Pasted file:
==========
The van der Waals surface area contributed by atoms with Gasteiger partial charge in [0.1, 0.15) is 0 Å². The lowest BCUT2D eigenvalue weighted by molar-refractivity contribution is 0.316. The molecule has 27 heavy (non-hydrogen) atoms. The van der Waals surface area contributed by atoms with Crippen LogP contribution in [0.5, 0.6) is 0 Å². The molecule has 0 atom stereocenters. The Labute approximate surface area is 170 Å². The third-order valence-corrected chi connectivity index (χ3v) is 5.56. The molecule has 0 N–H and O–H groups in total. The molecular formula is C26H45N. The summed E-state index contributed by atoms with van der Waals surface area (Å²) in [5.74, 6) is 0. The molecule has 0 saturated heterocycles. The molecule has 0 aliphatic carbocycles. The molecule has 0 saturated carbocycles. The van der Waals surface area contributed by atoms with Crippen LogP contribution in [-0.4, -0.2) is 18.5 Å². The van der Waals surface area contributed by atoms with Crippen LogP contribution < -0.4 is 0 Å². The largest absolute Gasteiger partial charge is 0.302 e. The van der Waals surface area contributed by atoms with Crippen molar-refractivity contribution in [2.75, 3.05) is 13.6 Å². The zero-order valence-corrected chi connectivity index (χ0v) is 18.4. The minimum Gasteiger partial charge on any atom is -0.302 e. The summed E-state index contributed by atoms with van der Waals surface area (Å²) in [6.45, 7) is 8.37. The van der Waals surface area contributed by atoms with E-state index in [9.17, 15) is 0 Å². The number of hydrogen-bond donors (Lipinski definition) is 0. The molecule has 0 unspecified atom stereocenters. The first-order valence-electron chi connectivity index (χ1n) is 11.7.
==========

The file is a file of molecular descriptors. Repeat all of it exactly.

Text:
The van der Waals surface area contributed by atoms with Gasteiger partial charge in [0.1, 0.15) is 0 Å². The lowest BCUT2D eigenvalue weighted by molar-refractivity contribution is 0.316. The molecule has 27 heavy (non-hydrogen) atoms. The van der Waals surface area contributed by atoms with Crippen LogP contribution in [0.5, 0.6) is 0 Å². The molecule has 0 atom stereocenters. The Labute approximate surface area is 170 Å². The third-order valence-corrected chi connectivity index (χ3v) is 5.56. The molecule has 0 N–H and O–H groups in total. The molecular formula is C26H45N. The summed E-state index contributed by atoms with van der Waals surface area (Å²) in [5.74, 6) is 0. The molecule has 0 saturated heterocycles. The molecule has 0 aliphatic carbocycles. The molecule has 0 saturated carbocycles. The van der Waals surface area contributed by atoms with Crippen LogP contribution in [-0.4, -0.2) is 18.5 Å². The van der Waals surface area contributed by atoms with Crippen LogP contribution < -0.4 is 0 Å². The largest absolute Gasteiger partial charge is 0.302 e. The van der Waals surface area contributed by atoms with Crippen molar-refractivity contribution in [2.75, 3.05) is 13.6 Å². The zero-order valence-corrected chi connectivity index (χ0v) is 18.4. The minimum Gasteiger partial charge on any atom is -0.302 e. The summed E-state index contributed by atoms with van der Waals surface area (Å²) in [6.45, 7) is 8.37. The van der Waals surface area contributed by atoms with E-state index in [9.17, 15) is 0 Å². The number of hydrogen-bond donors (Lipinski definition) is 0. The molecule has 0 unspecified atom stereocenters. The first-order valence-electron chi connectivity index (χ1n) is 11.7.